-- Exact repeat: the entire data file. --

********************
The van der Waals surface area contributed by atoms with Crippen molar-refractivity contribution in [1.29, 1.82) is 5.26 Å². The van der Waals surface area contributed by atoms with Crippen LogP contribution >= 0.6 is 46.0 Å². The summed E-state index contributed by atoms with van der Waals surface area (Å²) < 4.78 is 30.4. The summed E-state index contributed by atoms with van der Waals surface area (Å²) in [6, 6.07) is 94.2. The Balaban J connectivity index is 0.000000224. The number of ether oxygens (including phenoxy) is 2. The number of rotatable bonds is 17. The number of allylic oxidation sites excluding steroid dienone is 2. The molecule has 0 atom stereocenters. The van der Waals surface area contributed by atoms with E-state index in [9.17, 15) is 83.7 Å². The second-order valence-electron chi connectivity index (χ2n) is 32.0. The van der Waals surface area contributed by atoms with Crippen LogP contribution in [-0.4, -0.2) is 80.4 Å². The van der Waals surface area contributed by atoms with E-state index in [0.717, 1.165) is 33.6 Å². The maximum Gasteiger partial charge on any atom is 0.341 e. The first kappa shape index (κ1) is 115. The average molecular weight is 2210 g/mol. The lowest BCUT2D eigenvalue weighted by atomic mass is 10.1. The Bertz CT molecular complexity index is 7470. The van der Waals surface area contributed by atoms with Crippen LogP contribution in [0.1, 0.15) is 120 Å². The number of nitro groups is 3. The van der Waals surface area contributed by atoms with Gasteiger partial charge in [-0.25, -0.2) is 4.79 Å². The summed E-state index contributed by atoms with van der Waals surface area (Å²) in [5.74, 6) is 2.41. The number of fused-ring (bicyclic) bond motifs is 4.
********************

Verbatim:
The van der Waals surface area contributed by atoms with Crippen molar-refractivity contribution in [1.29, 1.82) is 5.26 Å². The van der Waals surface area contributed by atoms with Crippen LogP contribution >= 0.6 is 46.0 Å². The summed E-state index contributed by atoms with van der Waals surface area (Å²) < 4.78 is 30.4. The summed E-state index contributed by atoms with van der Waals surface area (Å²) in [6, 6.07) is 94.2. The Balaban J connectivity index is 0.000000224. The number of ether oxygens (including phenoxy) is 2. The number of rotatable bonds is 17. The number of allylic oxidation sites excluding steroid dienone is 2. The molecule has 0 atom stereocenters. The van der Waals surface area contributed by atoms with E-state index in [9.17, 15) is 83.7 Å². The second-order valence-electron chi connectivity index (χ2n) is 32.0. The van der Waals surface area contributed by atoms with Crippen LogP contribution in [-0.4, -0.2) is 80.4 Å². The van der Waals surface area contributed by atoms with E-state index in [0.717, 1.165) is 33.6 Å². The maximum Gasteiger partial charge on any atom is 0.341 e. The first kappa shape index (κ1) is 115. The average molecular weight is 2210 g/mol. The lowest BCUT2D eigenvalue weighted by atomic mass is 10.1. The Bertz CT molecular complexity index is 7470. The van der Waals surface area contributed by atoms with Crippen LogP contribution in [0.1, 0.15) is 120 Å². The number of nitro groups is 3. The van der Waals surface area contributed by atoms with Gasteiger partial charge in [-0.25, -0.2) is 4.79 Å². The summed E-state index contributed by atoms with van der Waals surface area (Å²) in [5.74, 6) is 2.41. The number of fused-ring (bicyclic) bond motifs is 4.